Insight & Analysis

Businesses bank on new sources of funding

Published: Aug 2022

Institutional investors have the potential to significantly reduce the global trade finance gap – so why is private credit still a relatively small component of this market?

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Earlier this year the International Trade and Forfaiting Association published a whitepaper on making trade an investible asset class, noting that banks alone will be unable to address demand for trade financing. They referenced the need to advance the evolution of trade finance as an asset class for alternative investors such as asset managers, insurance companies, and pension funds.

Christoph Gugelmann, CEO at Tradeteq observes that investors have been interested in accessing this asset class for some time as it regularly pays above the risk commensurate yield level. But distribution from banks’ balance sheets has been too costly for what is a low yield as well as low risk asset class. Operational costs are high because of the short instrument tenors and the need for repackaging of portfolio risk and the extensive reporting requirements are further barriers.

“For an investment bank to execute on behalf of a client, the transaction costs would regularly exceed the asset spread of short-term bank exposure,” he explains. “This limits access to a small portion of riskier assets.”

Credit is the primary risk and there are also risks arising from delays in payment and dilution, although these can be mitigated by access to payment behaviour data.

“Trade finance involves financing literally thousands of invoices and thus requires a robust infrastructure to monitor payment flows and ensure contractual obligations are met and this investment is a barrier to new entrants,” says David Newman, CIO Global High Yield and Portfolio Manager of Allianz Global Investors’ trade finance strategy. “However, once the infrastructure is set up, trade finance is broadly similar to monitoring a credit portfolio.”

Operational complexity can mean anything from know-your-customer (KYC) challenges to non-standard or bespoke documents for each transaction to the operational burden of purchasing and servicing of granular pools of invoices.

According to George Nijborg, Head of Trade Finance and Insured Debt at Aegon Asset Management, there are two evolving themes within trade finance helping to tackle these operational complexities. “The first of these is reliable technological infrastructure to allow investors to access and manage trade finance portfolios,” he says. “The other is standardisation of documentation and reporting to improve and make KYC, credit and legal analysis more efficient.”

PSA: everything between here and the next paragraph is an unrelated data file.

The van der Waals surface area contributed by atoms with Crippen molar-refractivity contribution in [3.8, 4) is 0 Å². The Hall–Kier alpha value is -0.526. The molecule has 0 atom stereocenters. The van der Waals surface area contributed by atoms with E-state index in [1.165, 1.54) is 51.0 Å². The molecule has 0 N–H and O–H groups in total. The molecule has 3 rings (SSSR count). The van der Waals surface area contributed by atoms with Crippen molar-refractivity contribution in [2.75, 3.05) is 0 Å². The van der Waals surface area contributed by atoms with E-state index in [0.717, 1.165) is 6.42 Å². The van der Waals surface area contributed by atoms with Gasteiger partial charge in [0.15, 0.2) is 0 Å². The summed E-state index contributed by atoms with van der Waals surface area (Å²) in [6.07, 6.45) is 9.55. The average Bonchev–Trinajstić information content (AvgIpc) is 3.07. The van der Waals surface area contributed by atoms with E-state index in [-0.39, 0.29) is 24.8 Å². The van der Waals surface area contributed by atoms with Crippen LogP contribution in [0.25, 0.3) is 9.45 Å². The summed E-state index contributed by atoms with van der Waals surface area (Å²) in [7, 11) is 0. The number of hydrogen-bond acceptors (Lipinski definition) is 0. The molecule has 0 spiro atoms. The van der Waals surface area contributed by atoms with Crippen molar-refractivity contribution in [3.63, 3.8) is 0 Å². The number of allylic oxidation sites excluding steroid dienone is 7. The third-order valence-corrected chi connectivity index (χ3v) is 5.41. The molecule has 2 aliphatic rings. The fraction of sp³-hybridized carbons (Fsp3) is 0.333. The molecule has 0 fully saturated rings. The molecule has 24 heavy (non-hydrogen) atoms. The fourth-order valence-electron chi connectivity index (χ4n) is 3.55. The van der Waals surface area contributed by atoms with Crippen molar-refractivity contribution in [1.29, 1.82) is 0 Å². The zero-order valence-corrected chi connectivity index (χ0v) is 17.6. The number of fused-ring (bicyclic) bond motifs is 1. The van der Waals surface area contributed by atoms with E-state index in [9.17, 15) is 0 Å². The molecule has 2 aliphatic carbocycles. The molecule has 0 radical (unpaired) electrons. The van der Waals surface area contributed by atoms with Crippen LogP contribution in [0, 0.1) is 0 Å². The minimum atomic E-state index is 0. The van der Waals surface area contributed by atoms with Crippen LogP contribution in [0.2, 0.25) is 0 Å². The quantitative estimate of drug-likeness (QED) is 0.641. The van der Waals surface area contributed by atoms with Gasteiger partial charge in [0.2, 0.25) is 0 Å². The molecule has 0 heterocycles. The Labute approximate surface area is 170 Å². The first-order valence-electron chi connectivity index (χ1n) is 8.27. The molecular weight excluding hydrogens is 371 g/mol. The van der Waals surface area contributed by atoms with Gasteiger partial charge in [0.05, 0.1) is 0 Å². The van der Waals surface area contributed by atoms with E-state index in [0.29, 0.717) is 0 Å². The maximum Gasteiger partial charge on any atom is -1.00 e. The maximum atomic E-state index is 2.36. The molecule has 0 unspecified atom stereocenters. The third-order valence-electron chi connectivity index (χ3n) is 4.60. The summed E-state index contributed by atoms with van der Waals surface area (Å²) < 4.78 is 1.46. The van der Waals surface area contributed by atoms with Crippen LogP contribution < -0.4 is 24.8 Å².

Attention needs to be paid to precisely explaining the risk and reward structures involved. Understanding the total picture per transaction is crucial in making a proper assessment and opportunities should be filtered in a way that is mindful not only of relative value and risk-adjusted returns, but also of the portfolio construction, capital attraction and operational impact for investors.

That is the view of Suresh Hegde, Head of Structured Private Credit at NN Investment Partners, who notes that money laundering and fraud are idiosyncratic risks in international trade.

“Working with well-respected parties and establishing long-term relationships between buyers and sellers are effective first steps in reducing these risks,” he says. “Fund managers also must develop and practice enhanced due diligence processes to control the risk relating to the entities and the transactions that are being financed.”

When accessed in a robust and diversified way, Hegde describes trade finance as a powerful diversifier as part of a traditional credit allocation. “It can also provide an effective platform to realise responsible investment objectives and can be a catalyst for sustainable economic growth as it is at the heart of more than half of the UN’s sustainable development goals,” he says.

As trade finance liabilities self-cancel at maturity, there is no reliance on capital markets for refinancing and this helps generate uncorrelated returns. “However, as trade finance is a credit asset class there will be correlation to short dated credit markets,” concludes Newman.

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